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Voicemail Greetings Are First Impressions
A voicemail greeting is a first impression - one which can either set you up for future opportunities or shut the door before it's even open all the way.
Last week, I spent a little time calling clients and customers out of the blue to see how they were doing. I was already prepared to get voicemail messages since so many of us are in small businesses that can't afford to constantly man the phones, but what I didn't expect was so many people to not have a voicemail greeting at all.
Maybe I'm missing something related to privacy or avoiding telemarketers, but not having a voicemail greeting setup is a huge mistake from a business point of view. It results in lost opportunities.
Imagine if I were a prospect interested in working with you and got no voicemail greeting. Sure, you may want me to email as that's you're preferred method of contact, but not having a voicemail message sends a flag to me that you're not professional enough to take the time to set it up.
Or perhaps I was a sponsor interested in advertising on your site. Or from a speaker's bureau trying to get in contact with you about a speaking opportunity. Or an associate that that's interested in collaborating with you on a new project.
As much as you might like to deal with things like this via email, many people still call first. And you'd be surprised how many of the people you want to interact with now prefer to call and talk instead of get trapped in email.
Nearly every day, I work with or hear people who feel like good opportunities are so far away or hard to make, especially when they're in the earlier stages of business. There's a lot we can do to set the conditions for luck and opportunities, but doing all of that work only to be thwarted by something so trivial as a voicemail is folly. Three months of work really can be squandered in 15 seconds of tone and silence.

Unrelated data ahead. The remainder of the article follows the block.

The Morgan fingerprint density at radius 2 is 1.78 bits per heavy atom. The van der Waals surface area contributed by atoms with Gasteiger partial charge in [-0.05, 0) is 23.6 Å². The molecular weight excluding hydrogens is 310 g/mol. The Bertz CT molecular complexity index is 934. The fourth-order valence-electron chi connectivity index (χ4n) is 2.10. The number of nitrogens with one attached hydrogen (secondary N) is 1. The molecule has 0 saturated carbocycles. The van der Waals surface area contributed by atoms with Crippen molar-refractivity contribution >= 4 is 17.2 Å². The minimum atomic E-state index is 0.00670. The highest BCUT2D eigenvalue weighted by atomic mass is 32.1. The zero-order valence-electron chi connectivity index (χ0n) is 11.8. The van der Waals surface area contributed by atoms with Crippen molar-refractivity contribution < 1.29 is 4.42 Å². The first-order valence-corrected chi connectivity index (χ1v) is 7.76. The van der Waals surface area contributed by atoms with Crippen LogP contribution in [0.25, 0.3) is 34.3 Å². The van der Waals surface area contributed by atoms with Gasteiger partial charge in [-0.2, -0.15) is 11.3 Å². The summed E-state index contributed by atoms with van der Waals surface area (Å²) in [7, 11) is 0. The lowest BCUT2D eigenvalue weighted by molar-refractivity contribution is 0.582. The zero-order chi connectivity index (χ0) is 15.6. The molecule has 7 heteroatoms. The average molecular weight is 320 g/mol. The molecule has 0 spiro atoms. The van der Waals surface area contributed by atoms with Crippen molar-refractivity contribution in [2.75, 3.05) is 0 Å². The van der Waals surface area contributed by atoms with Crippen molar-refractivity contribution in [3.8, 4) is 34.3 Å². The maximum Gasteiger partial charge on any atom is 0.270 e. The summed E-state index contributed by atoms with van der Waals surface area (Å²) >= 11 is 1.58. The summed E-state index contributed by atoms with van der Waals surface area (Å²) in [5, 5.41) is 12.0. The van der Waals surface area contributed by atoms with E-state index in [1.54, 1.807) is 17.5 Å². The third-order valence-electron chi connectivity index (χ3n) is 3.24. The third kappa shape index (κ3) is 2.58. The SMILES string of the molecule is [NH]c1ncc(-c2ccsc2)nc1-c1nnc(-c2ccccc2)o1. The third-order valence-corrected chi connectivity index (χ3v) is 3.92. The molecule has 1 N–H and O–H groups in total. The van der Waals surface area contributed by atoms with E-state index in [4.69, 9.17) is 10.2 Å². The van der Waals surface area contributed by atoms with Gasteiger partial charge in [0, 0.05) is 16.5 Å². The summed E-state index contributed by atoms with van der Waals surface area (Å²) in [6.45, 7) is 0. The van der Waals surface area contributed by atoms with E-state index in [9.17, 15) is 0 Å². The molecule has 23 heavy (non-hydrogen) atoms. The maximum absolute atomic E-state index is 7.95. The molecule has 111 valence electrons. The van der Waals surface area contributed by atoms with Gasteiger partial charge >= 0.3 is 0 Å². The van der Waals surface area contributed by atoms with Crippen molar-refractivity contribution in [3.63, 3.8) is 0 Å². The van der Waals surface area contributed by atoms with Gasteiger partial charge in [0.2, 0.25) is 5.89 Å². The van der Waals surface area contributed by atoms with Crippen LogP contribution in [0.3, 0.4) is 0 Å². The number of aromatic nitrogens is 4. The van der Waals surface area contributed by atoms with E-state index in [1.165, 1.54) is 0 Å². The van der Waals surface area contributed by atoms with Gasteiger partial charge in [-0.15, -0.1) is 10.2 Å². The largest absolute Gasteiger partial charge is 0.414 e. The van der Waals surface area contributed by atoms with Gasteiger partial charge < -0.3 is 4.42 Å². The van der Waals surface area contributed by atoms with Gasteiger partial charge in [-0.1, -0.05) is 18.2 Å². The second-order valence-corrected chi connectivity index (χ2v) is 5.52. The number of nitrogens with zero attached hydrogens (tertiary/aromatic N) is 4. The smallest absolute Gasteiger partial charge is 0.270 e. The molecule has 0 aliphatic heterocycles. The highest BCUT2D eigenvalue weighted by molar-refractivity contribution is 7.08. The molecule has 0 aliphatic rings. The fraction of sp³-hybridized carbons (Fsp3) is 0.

Don't let this happen to you. Here's what to do:
If you haven't checked your voicemail greeting in the last two months, call and listen to it. Does it sound both professional and like you?
If you haven't set it, write out what you'd like to say. Make sure you tell the person calling what information you'd like them to leave. Rehearse it a few times so it's natural to you and you get the flow of words and breathing right. (Not too fast, not too slow - don't rush your listener.)
Do a trial run so you can test the process and aren't surprised by an unexpected prompt or don't forget to stop recording and have one of those awkward voicemail greetings where you can tell the person is having tech woes.
Spend a minute or two thinking about something that makes you smile and feel at peace. It'll alter your voice and tone for the better.
Record your greeting as rehearsed.
Call in from a cell phone and listen to your greeting. Many people will be calling from cell phones so you want to hear what they hear.
If it's good, keep it. If not, do it again. It's worth the 5 minutes of effort to get it right.
First impressions make or break opportunities. Don't let your first impression be a lack of a professional voicemail greeting.